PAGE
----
Breakingviews: Corona Capital-Jack Ma, IAG, Global risks, Pubs

21-Jan-2021 Intellasia | Reuters | 6:02 AM Print This Post

Corona Capital is a column updated throughout the day by Breakingviews columnists around the world with short, sharp pandemic-related insights.

LOCKDOWN LIFTED. Jack Ma, China’s best-known billionaire, has resurfaced just as abruptly and mysteriously as he disappeared from the public eye three months ago. A 50-second video showing the charismatic founder of Alibaba and privately held Ant in an unknown location addressing a group of teachers was enough to send shares of the e-commerce group up as much as 10 percent in Hong Kong on Wednesday afternoon.

Ma’s reappearance should help ease some concerns over his whereabouts. The tycoon attracted official wrath when he publicly railed against China’s financial system in October. Regulators promptly suspended the $37 billion initial public offering of payments group Ant and launched an antitrust investigation into Alibaba. But while Ma appears to have emerged from his lockdown safely and soundly, the fate of the two companies is only slightly less uncertain than before. (By Robyn Mak)

CORPORATE KLARNA. International Airlines Group is taking the “buy now, pay later” philosophy popular with online shoppers to new heights. Not only has the airline group which owns British Airways managed to halve the price of Spanish transatlantic carrier Air Europa to 500 million euros, it also won’t have to pay until 2027.

The delay is a double win for new Chief Executive Luis Gallego. IAG has over 10 billion euros of available liquidity but reported a 1.3 billion euro operating loss from August to September, putting a premium on cash preservation. That said, six years should be ample. Furthermore, assuming a 5 percent discount rate, a rough estimate of the sector’s cost of capital according to Aswath Damodaran of NYU’s Stern School of Business, IAG is only paying 373 million euros in today’s money. The alternative would have been to activate the get-out clauses in November’s original purchase contract. IAG’s lawyers have earned a glass of in-flight bubbly. (By Ed Cropley)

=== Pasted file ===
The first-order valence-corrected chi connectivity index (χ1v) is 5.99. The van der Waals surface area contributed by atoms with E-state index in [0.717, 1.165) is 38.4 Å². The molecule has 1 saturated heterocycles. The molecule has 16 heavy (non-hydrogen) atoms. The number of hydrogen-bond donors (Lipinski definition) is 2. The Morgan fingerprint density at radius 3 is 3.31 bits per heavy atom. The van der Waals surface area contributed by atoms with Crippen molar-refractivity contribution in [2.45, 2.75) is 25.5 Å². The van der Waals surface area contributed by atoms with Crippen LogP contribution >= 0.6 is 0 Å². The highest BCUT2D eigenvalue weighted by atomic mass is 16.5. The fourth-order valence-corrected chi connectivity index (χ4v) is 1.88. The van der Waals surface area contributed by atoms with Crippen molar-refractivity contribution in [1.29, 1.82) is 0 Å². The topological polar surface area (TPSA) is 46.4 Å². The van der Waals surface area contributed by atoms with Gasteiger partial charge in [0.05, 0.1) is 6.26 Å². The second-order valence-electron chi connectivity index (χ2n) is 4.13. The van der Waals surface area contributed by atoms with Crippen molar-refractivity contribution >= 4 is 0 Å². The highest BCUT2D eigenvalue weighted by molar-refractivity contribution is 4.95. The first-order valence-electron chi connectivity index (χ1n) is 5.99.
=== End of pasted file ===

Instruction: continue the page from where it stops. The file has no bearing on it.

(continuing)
BLIND SPOTS. Maybe the rich will listen to each other this time. Employment troubles lead the list of expected dangers for the next two years, according to a survey of over 650 World Economic Forum members distilled into an annual compilation of global risks. Covid-19 has accelerated trends of digitisation and remote work, but those conditions also could exacerbate existing inequalities and create new ones.

Identifying the problem is only the first step. If business and political leaders had paid heed to previous risk rankings, they could have been better prepared for the pandemic. Earlier reports tipped frequent disease outbreaks and overstretched health systems. President-elect Joe Biden wants to lift the US minimum wage, but many politicians are also dragging their feet on implementing a wealth tax, for example, in a grim reminder that too few lessons are being learnt from this crisis to stave off the next. (By Una Galani)

FINAL ORDERS. Britain’s pubs are entering the last chance saloon. On Wednesday London-listed JD Wetherspoon announced it would tap shareholders for some 93 million pounds to keep the lights on while drinkers drown their sorrows at home. The equity placement, priced at a roughly 10 percent discount to Tuesday’s close, is on top of the 138 million pounds the company raised last April, and buys Chair Tim Martin an additional seven months if he keeps burning cash at the current rate. Investors cheered the fact that Martin has elbowed in front of competitors: Wetherspoon shares rose 5 percent in mid-morning trading.

Plunging top lines make All Bar One owner Mitchells & Butlers and rival Marston’s look even more sozzled financially: including leases, they’re carrying respective net debt piles equal to 8 and 13 times forward EBITDA, according to Refinitiv-compiled analysts’ forecasts. As the UK lockdown drags on, expect them to place their orders next.


Category: China

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